Some people find it so easy to say “no.” Honestly, it’s a skill. Being able to say no, to set firm boundaries on your time is incredibly important. You can’t be productive or make serious progress towards your goals if you always say “yes.” You’ll keep getting pulled into obligations that aren’t supporting your mission.
For many of us, saying no is hard. We feel pressured like we’re supposed to say yes to avoid creating a conflict. It’s especially hard because if your answer is really “I just don’t want to,” people will see it as rude and aggressive. They expect you to have a legitimate excuse.
Learning how to say no and set proper boundaries is life-changing. You won’t have to go to that party you never actually wanted to attend, or do that favour that has nothing in it for you. You won’t be pressured into doing things you don’t want to do.
From all of this, you’ll have more time and energy to direct towards your real goals. You’ll have the courage to do whatever you want to do. You’ll take control over your time and live life the way you want to live it.
Before I started practicing these 4 phrases, I was a “yes man”.
Frankly, it was killing me. I was always pulled into things I didn’t want to do, which would end up making me unhappy. I was unhappy doing those things I didn’t want to do and with my decision to say yes in the first place.
But with my new boundaries set and the strength to say no, I was able to get my time and life back. I hope that using these 4 phrases can do the same for you too.
“Let me get back to you”
When to use it: if you are honestly interested but prefer to think about it first.
People will sometimes ask you something that you might legitimately be interested in. For example, you’re invited out for Saturday night drinks with your friends and would like to go.
Unfortunately, a lot of people cave and default to a yes in this situation to please the person who’s asking. But if you do this, and then back out later because you don’t feel like going, you look like the bad guy. Going back and forth on your word comes across as rude and disrespectful.
Using the phrase “let me get back to you” allows you to deflect and plan things out before making a decision. You might be interested, but want to give the idea some thought before committing your time.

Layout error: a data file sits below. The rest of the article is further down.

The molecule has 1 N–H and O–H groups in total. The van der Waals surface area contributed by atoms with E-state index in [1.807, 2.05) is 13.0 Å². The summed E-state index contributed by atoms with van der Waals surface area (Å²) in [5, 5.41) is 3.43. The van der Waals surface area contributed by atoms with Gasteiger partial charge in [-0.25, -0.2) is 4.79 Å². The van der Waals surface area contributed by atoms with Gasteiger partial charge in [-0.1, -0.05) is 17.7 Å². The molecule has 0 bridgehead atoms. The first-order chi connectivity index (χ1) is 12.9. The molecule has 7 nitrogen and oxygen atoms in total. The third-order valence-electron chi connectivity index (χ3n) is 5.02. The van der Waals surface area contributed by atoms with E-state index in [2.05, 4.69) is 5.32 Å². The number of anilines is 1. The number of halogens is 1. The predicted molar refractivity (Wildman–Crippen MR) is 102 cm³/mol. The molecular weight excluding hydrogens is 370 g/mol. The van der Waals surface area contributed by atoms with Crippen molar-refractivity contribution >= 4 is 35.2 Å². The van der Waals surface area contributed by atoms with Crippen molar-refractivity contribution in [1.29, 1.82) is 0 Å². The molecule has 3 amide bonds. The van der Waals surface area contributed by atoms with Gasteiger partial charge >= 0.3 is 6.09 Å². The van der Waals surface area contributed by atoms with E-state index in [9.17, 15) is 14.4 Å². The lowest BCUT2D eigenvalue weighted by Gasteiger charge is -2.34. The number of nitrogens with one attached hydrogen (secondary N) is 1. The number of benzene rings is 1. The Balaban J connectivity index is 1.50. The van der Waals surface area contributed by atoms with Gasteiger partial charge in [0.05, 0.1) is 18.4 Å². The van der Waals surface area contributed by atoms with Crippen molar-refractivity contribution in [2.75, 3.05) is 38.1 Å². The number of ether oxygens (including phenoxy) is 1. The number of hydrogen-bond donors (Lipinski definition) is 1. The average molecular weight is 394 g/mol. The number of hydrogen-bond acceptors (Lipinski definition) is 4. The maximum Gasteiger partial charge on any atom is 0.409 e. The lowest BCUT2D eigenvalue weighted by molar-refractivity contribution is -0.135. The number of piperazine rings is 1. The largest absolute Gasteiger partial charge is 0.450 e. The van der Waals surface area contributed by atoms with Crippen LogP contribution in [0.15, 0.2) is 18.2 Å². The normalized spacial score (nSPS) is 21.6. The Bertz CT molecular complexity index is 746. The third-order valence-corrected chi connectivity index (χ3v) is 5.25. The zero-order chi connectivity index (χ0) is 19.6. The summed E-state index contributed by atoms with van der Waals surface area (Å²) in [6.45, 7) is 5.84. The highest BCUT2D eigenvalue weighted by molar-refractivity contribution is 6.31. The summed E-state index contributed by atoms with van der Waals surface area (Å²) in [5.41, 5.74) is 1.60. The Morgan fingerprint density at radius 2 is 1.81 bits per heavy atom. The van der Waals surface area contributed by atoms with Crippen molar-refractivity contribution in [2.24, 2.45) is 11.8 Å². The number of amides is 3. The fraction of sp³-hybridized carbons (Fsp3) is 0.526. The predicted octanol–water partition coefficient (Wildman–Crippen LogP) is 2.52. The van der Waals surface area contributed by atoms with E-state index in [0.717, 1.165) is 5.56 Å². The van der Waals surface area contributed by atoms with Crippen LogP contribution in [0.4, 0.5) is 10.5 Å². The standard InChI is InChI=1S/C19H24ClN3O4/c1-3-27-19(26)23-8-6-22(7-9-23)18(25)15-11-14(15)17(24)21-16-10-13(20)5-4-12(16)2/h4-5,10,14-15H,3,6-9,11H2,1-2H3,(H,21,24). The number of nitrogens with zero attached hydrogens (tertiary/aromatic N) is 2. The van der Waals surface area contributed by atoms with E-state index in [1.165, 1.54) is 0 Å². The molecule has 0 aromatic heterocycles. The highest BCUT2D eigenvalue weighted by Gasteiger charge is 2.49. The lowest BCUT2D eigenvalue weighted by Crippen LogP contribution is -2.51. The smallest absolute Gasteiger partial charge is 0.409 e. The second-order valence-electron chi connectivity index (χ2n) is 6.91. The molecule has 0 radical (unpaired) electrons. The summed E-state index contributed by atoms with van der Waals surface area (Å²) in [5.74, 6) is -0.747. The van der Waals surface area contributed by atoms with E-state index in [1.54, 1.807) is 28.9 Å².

By telling the person that you’ll get back to them, you’re politely pushing the decision to a later date. They won’t be offended by this since you’ve given them a heads up that you need more time to decide, rather than saying yes and then backing out later. You can then take the time you need to make the decision on your time, without the pressure of giving an immediate answer.
“I can’t add anything to my plate right now”
When to use it: if someone asks you for a favour that you don’t want to do.
People ask for favours all the time because they think they can get away with it.
And they’re right.
A lot of people cave and do the favour just to be “nice,” even if there’s nothing in it for them. Colleagues at work will ask you to do some of their work. Friends will ask you to cover their bill at a restaurant or do some work at their house. It’s their work, but they know if they ask you, you’ll just say yes.
By using the phrase “I can’t add anything to my plate right now,” you’re saying no and giving them a valid reason. A direct no or just saying “I can’t” would have been impolite and resulted in more follow up questions. They’d ask “why?” or “well what are you doing that day?” They can push you into a corner to get you to give up and say yes.
Saying that your plate is full is a much stronger answer. You’re implying that you already have other obligations — people will always respect that.